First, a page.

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Cancer Services

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Impact of COVID-19 on cancer services

COVID-19 has impacted the delivery of cancer screening and diagnostics services since March 2020.

The need for infection prevention and control measures associated with COVID-19, along with pressure on hospital services, has resulted in significant reductions in cancer activity from screening and outpatient provision through to diagnostic and surgical capacity including red flag referrals.

COVID 19 surges continue to hamper service recovery. Recurrent surges, combined with unprecedented pressures within emergency services, means healthcare staff have had to be redeployed support COVID and inpatient care, impacting surgical and outpatient capacity.

It is important that anyone who is experiencing any signs and symptoms suggestive of cancer, contact their GP.  Hospital services are ready to receive and respond to referrals.

Find out more about the signs and symptoms of cancer.

It is important that anyone who has already been referred into secondary care with signs and symptoms of cancer continue to attend appointments.  Likewise anyone in active treatment should continue to attend any treatment appointments. Your cancer team will continuously assess the risk / benefit of your treatment plan with you and will work to ensure that they minimise the risks associated with COVID-19.

For further advice and support on cancer and COVID, visit the Northern Ireland Cancer Network website.

Regional Cancer Reset Group

A regional Cancer Reset group has been established to oversee the COVID response within cancer and to implement the reset of the full range of cancer services whilst taking into account the need for the health and social care system to respond to further COVID-19 surges and the existing capacity constraints.

In 2020 – 2021, the group has implemented a range of measures to mitigate the impact of COVID-19 on cancer services.  These include:

  • Use of telephone or remote consultations where possible;
  • Provision of additional clinics within both screening and diagnostics services to enable services to address backlog resulting from pauses or downturns in service;
  • Suspect and confirmed cancer patients are being prioritised against available day case and inpatient surgical capacity;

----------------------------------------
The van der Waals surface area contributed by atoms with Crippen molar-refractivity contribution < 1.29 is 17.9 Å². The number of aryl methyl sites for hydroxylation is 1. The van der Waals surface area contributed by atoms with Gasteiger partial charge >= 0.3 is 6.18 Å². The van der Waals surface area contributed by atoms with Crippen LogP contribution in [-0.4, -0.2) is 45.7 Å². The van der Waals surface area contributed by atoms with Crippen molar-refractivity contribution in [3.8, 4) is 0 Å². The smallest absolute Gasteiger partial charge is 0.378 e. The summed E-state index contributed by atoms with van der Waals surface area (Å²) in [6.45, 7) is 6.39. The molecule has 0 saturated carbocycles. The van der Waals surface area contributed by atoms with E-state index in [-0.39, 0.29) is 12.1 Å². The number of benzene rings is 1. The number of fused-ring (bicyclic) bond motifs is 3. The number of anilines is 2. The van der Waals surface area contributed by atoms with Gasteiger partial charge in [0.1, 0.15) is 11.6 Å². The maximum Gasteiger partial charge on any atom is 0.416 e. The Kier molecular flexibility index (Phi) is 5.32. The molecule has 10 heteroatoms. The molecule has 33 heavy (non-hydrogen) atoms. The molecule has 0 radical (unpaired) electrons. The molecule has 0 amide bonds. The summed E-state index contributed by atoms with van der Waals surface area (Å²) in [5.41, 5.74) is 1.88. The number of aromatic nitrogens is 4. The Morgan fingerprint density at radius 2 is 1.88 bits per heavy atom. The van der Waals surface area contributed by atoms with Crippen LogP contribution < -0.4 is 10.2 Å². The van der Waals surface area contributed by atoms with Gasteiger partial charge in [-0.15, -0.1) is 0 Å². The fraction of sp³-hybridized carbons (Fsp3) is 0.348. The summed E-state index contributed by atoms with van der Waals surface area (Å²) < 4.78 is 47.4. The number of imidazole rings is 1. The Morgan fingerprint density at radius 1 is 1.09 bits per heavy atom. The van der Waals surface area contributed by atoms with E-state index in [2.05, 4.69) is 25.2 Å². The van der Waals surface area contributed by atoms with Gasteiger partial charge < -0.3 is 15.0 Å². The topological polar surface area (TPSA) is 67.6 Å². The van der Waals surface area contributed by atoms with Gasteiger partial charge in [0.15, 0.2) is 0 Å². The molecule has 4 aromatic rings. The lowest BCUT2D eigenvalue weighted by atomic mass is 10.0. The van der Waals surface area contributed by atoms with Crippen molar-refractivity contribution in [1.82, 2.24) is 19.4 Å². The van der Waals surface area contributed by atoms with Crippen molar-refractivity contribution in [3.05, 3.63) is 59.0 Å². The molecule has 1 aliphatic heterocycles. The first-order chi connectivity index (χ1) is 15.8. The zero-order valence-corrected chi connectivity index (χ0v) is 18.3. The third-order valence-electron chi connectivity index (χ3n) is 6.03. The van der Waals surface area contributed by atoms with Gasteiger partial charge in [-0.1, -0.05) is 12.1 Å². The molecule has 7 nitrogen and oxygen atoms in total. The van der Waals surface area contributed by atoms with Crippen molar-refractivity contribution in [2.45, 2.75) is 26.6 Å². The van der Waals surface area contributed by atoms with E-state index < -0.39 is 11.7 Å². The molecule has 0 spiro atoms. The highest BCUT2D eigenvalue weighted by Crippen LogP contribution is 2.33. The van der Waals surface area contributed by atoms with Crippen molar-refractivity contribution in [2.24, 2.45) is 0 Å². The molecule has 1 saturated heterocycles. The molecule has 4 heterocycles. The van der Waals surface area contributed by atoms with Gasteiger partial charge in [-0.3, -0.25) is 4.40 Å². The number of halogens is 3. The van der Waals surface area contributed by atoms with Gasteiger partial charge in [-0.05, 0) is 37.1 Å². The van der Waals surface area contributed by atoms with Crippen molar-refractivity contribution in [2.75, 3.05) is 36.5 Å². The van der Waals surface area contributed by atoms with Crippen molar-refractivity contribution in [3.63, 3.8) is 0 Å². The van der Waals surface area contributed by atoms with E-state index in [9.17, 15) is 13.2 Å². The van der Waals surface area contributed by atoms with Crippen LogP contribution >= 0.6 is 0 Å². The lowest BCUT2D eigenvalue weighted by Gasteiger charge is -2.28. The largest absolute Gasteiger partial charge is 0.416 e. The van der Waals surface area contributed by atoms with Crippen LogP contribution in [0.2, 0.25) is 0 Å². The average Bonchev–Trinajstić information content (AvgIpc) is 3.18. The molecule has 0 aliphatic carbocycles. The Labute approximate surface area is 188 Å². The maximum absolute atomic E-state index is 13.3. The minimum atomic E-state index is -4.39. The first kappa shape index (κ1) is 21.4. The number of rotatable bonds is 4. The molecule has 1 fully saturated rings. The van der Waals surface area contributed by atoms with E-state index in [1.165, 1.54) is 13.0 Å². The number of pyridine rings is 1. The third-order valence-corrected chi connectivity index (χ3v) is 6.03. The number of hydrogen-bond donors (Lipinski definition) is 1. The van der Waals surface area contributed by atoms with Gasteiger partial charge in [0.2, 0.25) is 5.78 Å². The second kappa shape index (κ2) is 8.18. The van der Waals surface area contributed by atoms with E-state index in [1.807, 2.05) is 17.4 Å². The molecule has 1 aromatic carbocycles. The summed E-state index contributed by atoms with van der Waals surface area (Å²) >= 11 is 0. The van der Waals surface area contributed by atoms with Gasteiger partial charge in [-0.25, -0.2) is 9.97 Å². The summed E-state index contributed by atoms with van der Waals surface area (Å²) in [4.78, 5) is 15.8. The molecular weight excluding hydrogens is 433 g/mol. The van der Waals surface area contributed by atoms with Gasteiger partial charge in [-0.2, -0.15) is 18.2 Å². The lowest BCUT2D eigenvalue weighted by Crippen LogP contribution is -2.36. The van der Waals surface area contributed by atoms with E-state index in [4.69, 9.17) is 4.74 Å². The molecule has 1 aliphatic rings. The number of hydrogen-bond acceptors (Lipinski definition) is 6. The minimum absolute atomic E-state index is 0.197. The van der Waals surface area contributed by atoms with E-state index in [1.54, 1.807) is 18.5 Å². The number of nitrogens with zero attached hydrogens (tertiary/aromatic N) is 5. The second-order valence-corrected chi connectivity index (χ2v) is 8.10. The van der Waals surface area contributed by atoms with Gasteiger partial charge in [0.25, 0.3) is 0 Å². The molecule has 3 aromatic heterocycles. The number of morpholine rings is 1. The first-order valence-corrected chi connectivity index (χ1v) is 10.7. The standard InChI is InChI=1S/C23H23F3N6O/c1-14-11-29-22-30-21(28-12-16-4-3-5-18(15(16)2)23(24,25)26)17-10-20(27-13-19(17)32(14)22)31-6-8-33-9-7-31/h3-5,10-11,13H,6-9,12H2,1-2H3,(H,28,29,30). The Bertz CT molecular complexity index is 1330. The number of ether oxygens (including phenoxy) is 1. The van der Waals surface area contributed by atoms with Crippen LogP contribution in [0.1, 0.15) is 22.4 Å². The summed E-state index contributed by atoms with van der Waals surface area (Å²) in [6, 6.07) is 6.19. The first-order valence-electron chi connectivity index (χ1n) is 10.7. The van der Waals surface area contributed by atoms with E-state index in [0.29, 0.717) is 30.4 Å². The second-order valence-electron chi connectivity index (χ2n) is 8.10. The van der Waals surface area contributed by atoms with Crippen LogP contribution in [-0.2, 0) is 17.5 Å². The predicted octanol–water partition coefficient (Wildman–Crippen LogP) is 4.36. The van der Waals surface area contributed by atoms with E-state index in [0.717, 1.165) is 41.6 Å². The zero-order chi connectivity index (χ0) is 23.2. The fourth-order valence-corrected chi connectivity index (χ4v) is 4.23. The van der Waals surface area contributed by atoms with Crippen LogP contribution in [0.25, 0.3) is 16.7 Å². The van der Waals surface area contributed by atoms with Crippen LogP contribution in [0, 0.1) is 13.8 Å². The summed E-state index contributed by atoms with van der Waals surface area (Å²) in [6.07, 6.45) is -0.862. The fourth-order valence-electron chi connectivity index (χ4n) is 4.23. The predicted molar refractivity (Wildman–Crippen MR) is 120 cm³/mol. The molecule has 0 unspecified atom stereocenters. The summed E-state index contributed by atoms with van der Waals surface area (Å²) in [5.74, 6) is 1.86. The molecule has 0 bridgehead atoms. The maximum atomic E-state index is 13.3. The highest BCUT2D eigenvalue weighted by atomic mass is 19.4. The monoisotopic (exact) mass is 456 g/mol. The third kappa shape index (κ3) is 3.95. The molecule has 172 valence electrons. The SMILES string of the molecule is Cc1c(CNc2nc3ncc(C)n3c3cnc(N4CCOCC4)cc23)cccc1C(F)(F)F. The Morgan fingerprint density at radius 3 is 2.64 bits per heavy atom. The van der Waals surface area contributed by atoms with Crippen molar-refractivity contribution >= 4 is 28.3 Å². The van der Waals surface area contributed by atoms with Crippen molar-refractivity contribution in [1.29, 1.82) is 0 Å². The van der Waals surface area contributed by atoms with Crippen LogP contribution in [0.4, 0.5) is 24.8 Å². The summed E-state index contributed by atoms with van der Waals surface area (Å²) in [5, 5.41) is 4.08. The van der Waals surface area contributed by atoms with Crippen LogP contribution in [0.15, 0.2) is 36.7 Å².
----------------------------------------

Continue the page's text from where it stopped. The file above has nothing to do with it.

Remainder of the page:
• Use of independent sector providers with a priority focus on cancer (e.g. to read scans, analyse lab results and provide outpatient, daycase and surgical care);
  • The development of additional diagnostic capacity (e.g. the commissioning of 15 additional CT sessions per week);
  • Changes to referral pathways so patients can be prioritised more effectively (e.g. revisions to colorectal referral pathway and the introduction of qFIT testing; changes to the referral guidance for bladder cancer);
  • In line with national guidelines, changes to treatment pathways to reduce the need for hospital visits and as a consequence the risk of infection (e.g. using an alternative chemotherapy regimen);
  • The establishment of an elective centre at Lagan Valley Hospital to increase capacity for day case procedures;
  • Additional investment in staffing within oncology and haematology services in order to try to create greater resilience within services.
  • Working with PHA to rerun the Be Cancer Aware campaign via community pharmacies

A three year Cancer Recovery Plan has also been developed which outlines some of the key actions that need to be taken over the next three years not just to rebuild cancer services but to build back better.

Cancer Recovery Plan 2021/22 – 23/24 | Department of Health (

As part of the rebuild work, a Regional Surgical Prioritisation Oversight Group has also been developed.  The group meets weekly to ensure that surgical patients are prioritised in the same way across Trusts. Trusts are working together in order to offer the earliest available appointment to a patient requiring diagnostics or surgery.


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